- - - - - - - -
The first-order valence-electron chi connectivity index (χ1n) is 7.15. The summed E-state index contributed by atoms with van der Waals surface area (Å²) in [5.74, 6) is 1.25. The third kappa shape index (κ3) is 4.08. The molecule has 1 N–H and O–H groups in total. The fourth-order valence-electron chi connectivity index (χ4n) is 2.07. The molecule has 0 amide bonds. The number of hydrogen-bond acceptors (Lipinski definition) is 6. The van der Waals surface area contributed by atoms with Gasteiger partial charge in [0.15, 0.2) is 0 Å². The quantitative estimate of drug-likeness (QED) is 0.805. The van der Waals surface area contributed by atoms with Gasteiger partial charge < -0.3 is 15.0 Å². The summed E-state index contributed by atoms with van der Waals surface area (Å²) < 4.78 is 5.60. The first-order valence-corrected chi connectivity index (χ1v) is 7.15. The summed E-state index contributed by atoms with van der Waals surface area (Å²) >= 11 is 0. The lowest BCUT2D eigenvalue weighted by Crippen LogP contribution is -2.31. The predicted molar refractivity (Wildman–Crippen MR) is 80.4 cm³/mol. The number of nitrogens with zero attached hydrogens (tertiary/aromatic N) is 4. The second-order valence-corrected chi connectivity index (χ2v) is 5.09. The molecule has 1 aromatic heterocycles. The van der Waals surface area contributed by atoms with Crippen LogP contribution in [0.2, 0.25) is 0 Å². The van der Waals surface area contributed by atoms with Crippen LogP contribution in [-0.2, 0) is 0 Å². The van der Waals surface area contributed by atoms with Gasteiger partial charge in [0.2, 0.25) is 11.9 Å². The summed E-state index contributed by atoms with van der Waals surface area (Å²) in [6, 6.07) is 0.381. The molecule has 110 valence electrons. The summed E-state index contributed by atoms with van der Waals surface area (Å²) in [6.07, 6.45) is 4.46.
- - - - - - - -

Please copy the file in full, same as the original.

The first-order valence-electron chi connectivity index (χ1n) is 7.15. The summed E-state index contributed by atoms with van der Waals surface area (Å²) in [5.74, 6) is 1.25. The third kappa shape index (κ3) is 4.08. The molecule has 1 N–H and O–H groups in total. The fourth-order valence-electron chi connectivity index (χ4n) is 2.07. The molecule has 0 amide bonds. The number of hydrogen-bond acceptors (Lipinski definition) is 6. The van der Waals surface area contributed by atoms with Gasteiger partial charge in [0.15, 0.2) is 0 Å². The quantitative estimate of drug-likeness (QED) is 0.805. The van der Waals surface area contributed by atoms with Gasteiger partial charge < -0.3 is 15.0 Å². The summed E-state index contributed by atoms with van der Waals surface area (Å²) < 4.78 is 5.60. The first-order valence-corrected chi connectivity index (χ1v) is 7.15. The summed E-state index contributed by atoms with van der Waals surface area (Å²) >= 11 is 0. The lowest BCUT2D eigenvalue weighted by Crippen LogP contribution is -2.31. The predicted molar refractivity (Wildman–Crippen MR) is 80.4 cm³/mol. The number of nitrogens with zero attached hydrogens (tertiary/aromatic N) is 4. The second-order valence-corrected chi connectivity index (χ2v) is 5.09. The molecule has 1 aromatic heterocycles. The van der Waals surface area contributed by atoms with Crippen LogP contribution in [0.2, 0.25) is 0 Å². The van der Waals surface area contributed by atoms with Crippen LogP contribution in [-0.2, 0) is 0 Å². The van der Waals surface area contributed by atoms with Gasteiger partial charge in [0.2, 0.25) is 11.9 Å². The summed E-state index contributed by atoms with van der Waals surface area (Å²) in [6, 6.07) is 0.381. The molecule has 110 valence electrons. The summed E-state index contributed by atoms with van der Waals surface area (Å²) in [6.07, 6.45) is 4.46.